Governor of the Croatian National Bank spoke to journalist Karen Tso (CNBC International) about Croatia's accession to the euro area.
Boris Vujčić: Well, I'd first say that the experience of entering into the EU was very positive for Croatia. Basically, the recovery that we are seeing now is primarily a consequence of Croatia's joining the EU in 2013 and the exports booming after that. Now, when you look at the eurozone perspective of Croatia, one has to have in mind that Croatia is a heavily euroised economy anyway, so about three quarters of savings in Croatian banks are in euros, and this is the legacy of the past that goes all the way back to Yugoslavia. So, once you are heavily euroised you have very little manoeuvre space to play with the exchange rate and you still have a foreign exchange risk in your interest rates. So, in our view, joining the eurozone would eliminate that risk and actually have very little costs for Croatia. On the other hand, I fully agree, in order to get into the eurozone you have to have a structurally good economy, and in order to do that you have to do structural reforms, of which we will be discussing at this conference as well.
Karen Tso: One of the reasons cited for wanting the inclusion was access to cheap loans, but of course we have been hearing from many investors who expect peripheral loans to start widen out again, when there isn't any comments from Mario Draghi effectively talking about exit from extraordinary monetary stimulus. Do you think that Croatia has missed the boat on cheap loans?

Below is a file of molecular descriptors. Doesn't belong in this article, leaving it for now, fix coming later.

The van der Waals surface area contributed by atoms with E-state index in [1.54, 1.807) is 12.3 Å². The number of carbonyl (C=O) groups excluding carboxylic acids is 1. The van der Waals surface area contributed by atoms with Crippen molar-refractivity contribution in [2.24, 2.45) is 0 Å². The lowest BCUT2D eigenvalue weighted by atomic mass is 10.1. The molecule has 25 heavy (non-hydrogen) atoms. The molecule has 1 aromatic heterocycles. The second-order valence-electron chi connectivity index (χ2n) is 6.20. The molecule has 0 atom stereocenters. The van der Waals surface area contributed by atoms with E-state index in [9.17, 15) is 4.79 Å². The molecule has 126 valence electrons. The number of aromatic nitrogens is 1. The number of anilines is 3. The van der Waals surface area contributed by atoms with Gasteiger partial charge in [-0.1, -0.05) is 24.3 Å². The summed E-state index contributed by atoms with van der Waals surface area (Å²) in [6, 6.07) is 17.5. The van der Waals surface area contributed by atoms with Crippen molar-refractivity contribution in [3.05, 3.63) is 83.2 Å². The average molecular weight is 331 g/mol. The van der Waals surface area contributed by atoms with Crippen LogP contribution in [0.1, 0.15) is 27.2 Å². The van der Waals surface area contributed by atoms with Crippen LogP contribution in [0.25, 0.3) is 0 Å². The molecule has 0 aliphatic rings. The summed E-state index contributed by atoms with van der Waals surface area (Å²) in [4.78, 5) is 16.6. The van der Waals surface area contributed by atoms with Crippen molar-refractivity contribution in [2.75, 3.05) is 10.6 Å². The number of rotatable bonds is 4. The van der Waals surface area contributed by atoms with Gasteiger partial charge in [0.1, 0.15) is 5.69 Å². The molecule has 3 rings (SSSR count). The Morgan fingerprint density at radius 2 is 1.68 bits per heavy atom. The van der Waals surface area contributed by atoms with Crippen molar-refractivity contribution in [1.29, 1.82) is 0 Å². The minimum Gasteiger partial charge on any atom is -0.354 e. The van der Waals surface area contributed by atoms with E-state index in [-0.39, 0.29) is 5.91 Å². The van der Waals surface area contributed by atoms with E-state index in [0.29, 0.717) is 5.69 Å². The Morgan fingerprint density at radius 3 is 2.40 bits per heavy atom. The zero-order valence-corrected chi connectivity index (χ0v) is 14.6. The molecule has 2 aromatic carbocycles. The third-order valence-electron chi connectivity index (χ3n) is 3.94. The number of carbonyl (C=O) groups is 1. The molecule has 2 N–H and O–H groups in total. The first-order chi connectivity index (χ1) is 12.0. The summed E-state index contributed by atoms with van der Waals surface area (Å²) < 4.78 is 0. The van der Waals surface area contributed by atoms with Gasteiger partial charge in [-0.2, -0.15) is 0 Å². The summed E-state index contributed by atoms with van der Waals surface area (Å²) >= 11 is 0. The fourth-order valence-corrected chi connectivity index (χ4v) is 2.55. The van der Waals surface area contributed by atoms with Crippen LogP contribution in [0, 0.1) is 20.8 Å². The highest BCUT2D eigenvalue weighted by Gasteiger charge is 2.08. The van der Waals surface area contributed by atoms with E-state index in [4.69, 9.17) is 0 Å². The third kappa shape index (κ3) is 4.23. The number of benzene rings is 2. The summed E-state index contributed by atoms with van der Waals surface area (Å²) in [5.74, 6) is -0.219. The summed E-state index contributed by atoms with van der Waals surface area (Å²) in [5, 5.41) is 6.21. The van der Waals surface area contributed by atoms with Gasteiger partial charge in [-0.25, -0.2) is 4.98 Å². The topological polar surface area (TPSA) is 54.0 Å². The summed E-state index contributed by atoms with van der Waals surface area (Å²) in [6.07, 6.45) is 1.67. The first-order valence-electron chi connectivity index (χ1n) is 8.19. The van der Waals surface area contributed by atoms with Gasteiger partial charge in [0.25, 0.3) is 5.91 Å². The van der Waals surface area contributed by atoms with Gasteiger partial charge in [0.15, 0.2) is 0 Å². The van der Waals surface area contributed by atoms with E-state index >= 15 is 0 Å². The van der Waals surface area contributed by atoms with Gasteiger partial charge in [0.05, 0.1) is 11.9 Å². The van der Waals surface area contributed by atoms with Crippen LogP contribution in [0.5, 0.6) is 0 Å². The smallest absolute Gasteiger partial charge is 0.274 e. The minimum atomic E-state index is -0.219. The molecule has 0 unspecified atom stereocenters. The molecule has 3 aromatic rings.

Boris Vujčić: Oh, I think Croatia at the moment has .... Now loans are cheap for everyone. Historically cheap, even for Croatia. But I think that Croatia's spread is still relatively wide. It has been coming down as we progressed with growth, with reduction of the debt. I think that we have now space, if international interest rates start to go up, to narrow the spread further and therefore not to have an effect on Croatian interest rates.
Karen Tso: When should international investors expect Croatia to obtain membership of the eurozone. What date do we pencil in?
Boris Vujčić: No, we are not talking about any dates. We are now having a public discussion this autumn about the costs and benefits, first we have to see what the position is, of the public, of the politics and then if everyone agrees that it is a worthwhile goal, then we are going to move towards that goal gradually, without any dates.
Karen Tso: How do you close the gap in public debt levels, it's still above the 60% required as a maximum by eurozone partners?
Boris Vujčić: The main reason why the debt is now falling down, and it is falling by more than 20th of the difference between 60 and 84, which is the precondition for exiting the European excessive deficit procedure is because the growth has resumed. On the other hand, the public finances have been put in order, we had a deficit of only 0.8 percent, with a significant primary surplus and with a growth of 3 percent now, we are seeing the public debt coming down, in 2019 it will be already below 80 percent coming down further.